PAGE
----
Prime nations such as Spain, Germany, Italy, Netherlands, Portugal, and England now must certainly not have much difficulty to qualify for future tournaments because of the expansion; France will be awarded automatic qualification because they are the host country. However it means an easier qualifications for "almost" nations such as Denmark, Sweden, Belgium, Republic of Ireland, Czech Republic and Greece; teams that don't always make major tournaments but then again don't always miss them. The decision to expand will benefit the smaller countries more than anyone else. Estonia nearly made it to Euro 2012 but narrowly missed out via the playoffs to the Republic of Ireland, Wales narrowly missed out on Euro 2004 but lost to Russia also in the playoffs, and Bosnia & Herzagovina who have been knocked out in the last two qualifying campaigns in the playoffs to Cristiano Ronaldo's Portugal.
There have been world-class players during the last decade that haven't had as much success with their national team as their club team. For example, most notably, Ryan Giggs has won 13 Premier League titles, 5 FA Cups, 2 UEFA Champions Leagues and has played over 1,000 professional games but never made it to a major tournament with Wales. In 2004, Wales came close to qualifying for the the finals in Portugal but went out to Russia in the playoffs, losing 1-0 at home in Cardiff. Another absentee of the major competitions was Daniel Van Buyten of Bayern Munich. Van Buyten has played 70 times for Belgium but has only been to one World Cup in 2002. However, he was merely a fringe player in Korea/Japan because of his young age, and never played at a European Championships. Other players who have missed out with their respected countries at the European Championships are Icelandic striker Eidur Gudjohnsen and Finland's best ever player, Jari Litmanen, who played for prestigious clubs such as Ajax, Barcelona, and Liverpool.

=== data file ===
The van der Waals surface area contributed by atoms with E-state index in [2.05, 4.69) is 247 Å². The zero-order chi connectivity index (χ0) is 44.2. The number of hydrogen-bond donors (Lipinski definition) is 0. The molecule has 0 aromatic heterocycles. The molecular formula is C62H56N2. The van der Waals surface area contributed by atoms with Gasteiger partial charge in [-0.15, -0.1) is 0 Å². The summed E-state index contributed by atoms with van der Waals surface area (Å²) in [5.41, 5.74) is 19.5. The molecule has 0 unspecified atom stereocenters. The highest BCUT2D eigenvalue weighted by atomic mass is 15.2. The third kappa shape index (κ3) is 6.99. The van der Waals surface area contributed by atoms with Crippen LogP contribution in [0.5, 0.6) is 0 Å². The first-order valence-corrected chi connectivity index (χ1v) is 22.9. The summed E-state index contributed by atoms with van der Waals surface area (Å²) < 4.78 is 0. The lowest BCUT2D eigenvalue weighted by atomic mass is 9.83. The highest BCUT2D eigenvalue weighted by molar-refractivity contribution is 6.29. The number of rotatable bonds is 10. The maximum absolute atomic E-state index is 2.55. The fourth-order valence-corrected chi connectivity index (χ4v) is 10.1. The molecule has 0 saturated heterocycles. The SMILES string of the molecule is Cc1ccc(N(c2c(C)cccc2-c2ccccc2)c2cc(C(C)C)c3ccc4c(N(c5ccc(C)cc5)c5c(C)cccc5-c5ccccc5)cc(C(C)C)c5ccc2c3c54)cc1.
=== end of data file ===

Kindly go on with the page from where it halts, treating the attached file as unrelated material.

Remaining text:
There are three players that will dramatically benefit from UEFA's decision. These three players haven't yet played at an international major tournament but are all regarded as world-class and have played at the highest level with their respected clubs.
Gareth Bale, Wales